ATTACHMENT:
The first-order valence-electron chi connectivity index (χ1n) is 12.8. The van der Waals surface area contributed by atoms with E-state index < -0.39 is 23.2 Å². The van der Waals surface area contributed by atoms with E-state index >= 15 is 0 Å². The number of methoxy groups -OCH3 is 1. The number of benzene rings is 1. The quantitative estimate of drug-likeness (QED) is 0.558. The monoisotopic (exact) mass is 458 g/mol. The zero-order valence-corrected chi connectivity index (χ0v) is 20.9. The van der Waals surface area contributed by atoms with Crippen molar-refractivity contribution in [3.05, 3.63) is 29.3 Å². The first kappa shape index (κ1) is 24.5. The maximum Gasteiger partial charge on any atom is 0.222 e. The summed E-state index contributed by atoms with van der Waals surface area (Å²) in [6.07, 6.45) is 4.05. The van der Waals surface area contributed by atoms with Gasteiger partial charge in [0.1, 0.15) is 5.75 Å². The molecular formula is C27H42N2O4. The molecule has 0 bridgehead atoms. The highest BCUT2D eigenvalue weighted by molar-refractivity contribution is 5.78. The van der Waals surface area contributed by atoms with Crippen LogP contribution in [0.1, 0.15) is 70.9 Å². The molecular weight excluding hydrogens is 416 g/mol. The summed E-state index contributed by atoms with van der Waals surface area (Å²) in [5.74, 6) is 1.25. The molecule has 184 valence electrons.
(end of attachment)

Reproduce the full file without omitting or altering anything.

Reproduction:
The first-order valence-electron chi connectivity index (χ1n) is 12.8. The van der Waals surface area contributed by atoms with E-state index < -0.39 is 23.2 Å². The van der Waals surface area contributed by atoms with E-state index >= 15 is 0 Å². The number of methoxy groups -OCH3 is 1. The number of benzene rings is 1. The quantitative estimate of drug-likeness (QED) is 0.558. The monoisotopic (exact) mass is 458 g/mol. The zero-order valence-corrected chi connectivity index (χ0v) is 20.9. The van der Waals surface area contributed by atoms with Crippen molar-refractivity contribution in [3.05, 3.63) is 29.3 Å². The first kappa shape index (κ1) is 24.5. The maximum Gasteiger partial charge on any atom is 0.222 e. The summed E-state index contributed by atoms with van der Waals surface area (Å²) in [6.07, 6.45) is 4.05. The van der Waals surface area contributed by atoms with Gasteiger partial charge in [0.1, 0.15) is 5.75 Å². The molecular formula is C27H42N2O4. The molecule has 0 bridgehead atoms. The highest BCUT2D eigenvalue weighted by molar-refractivity contribution is 5.78. The van der Waals surface area contributed by atoms with Crippen LogP contribution in [0.1, 0.15) is 70.9 Å². The molecular weight excluding hydrogens is 416 g/mol. The summed E-state index contributed by atoms with van der Waals surface area (Å²) in [5.74, 6) is 1.25. The molecule has 184 valence electrons.